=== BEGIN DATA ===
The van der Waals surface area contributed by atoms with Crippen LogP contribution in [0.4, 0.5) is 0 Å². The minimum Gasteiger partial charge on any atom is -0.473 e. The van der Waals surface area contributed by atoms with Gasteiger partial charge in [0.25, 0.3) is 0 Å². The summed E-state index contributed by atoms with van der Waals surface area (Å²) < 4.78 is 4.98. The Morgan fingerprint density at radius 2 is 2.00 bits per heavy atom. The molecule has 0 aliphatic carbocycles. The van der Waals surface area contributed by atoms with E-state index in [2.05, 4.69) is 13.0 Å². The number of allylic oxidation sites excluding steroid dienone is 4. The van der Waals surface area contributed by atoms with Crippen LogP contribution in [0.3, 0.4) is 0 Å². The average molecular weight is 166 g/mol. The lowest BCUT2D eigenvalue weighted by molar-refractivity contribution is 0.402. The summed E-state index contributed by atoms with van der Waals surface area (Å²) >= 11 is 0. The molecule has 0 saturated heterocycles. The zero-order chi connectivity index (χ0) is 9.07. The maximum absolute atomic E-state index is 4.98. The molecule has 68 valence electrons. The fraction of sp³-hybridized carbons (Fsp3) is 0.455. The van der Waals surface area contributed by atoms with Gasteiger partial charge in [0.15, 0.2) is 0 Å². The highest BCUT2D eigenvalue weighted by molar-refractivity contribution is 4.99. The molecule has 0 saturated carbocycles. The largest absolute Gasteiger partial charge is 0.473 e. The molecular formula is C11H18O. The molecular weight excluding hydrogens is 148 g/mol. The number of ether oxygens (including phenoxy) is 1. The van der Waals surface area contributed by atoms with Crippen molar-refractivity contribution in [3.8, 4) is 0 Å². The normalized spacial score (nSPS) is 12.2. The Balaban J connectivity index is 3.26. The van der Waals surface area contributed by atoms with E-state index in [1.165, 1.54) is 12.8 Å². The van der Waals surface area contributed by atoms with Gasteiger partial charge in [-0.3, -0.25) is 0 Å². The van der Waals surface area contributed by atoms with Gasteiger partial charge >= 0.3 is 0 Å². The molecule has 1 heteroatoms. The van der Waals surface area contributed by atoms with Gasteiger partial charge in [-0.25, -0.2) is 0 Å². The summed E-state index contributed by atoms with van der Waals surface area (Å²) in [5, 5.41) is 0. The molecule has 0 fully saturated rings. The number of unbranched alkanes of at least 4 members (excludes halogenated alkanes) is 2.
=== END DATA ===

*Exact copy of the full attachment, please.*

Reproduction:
The van der Waals surface area contributed by atoms with Crippen LogP contribution in [0.4, 0.5) is 0 Å². The minimum Gasteiger partial charge on any atom is -0.473 e. The van der Waals surface area contributed by atoms with Gasteiger partial charge in [0.25, 0.3) is 0 Å². The summed E-state index contributed by atoms with van der Waals surface area (Å²) < 4.78 is 4.98. The Morgan fingerprint density at radius 2 is 2.00 bits per heavy atom. The molecule has 0 aliphatic carbocycles. The van der Waals surface area contributed by atoms with E-state index in [2.05, 4.69) is 13.0 Å². The number of allylic oxidation sites excluding steroid dienone is 4. The van der Waals surface area contributed by atoms with Crippen LogP contribution in [0.3, 0.4) is 0 Å². The average molecular weight is 166 g/mol. The lowest BCUT2D eigenvalue weighted by molar-refractivity contribution is 0.402. The summed E-state index contributed by atoms with van der Waals surface area (Å²) >= 11 is 0. The molecule has 0 saturated heterocycles. The zero-order chi connectivity index (χ0) is 9.07. The maximum absolute atomic E-state index is 4.98. The molecule has 68 valence electrons. The fraction of sp³-hybridized carbons (Fsp3) is 0.455. The van der Waals surface area contributed by atoms with Gasteiger partial charge in [0.15, 0.2) is 0 Å². The highest BCUT2D eigenvalue weighted by molar-refractivity contribution is 4.99. The molecule has 0 saturated carbocycles. The largest absolute Gasteiger partial charge is 0.473 e. The molecular formula is C11H18O. The molecular weight excluding hydrogens is 148 g/mol. The number of ether oxygens (including phenoxy) is 1. The van der Waals surface area contributed by atoms with Crippen molar-refractivity contribution in [3.8, 4) is 0 Å². The normalized spacial score (nSPS) is 12.2. The Balaban J connectivity index is 3.26. The van der Waals surface area contributed by atoms with E-state index in [1.165, 1.54) is 12.8 Å². The van der Waals surface area contributed by atoms with Gasteiger partial charge in [-0.3, -0.25) is 0 Å². The van der Waals surface area contributed by atoms with Gasteiger partial charge >= 0.3 is 0 Å². The molecule has 1 heteroatoms. The van der Waals surface area contributed by atoms with Gasteiger partial charge in [-0.25, -0.2) is 0 Å². The summed E-state index contributed by atoms with van der Waals surface area (Å²) in [5, 5.41) is 0. The molecule has 0 fully saturated rings. The number of unbranched alkanes of at least 4 members (excludes halogenated alkanes) is 2.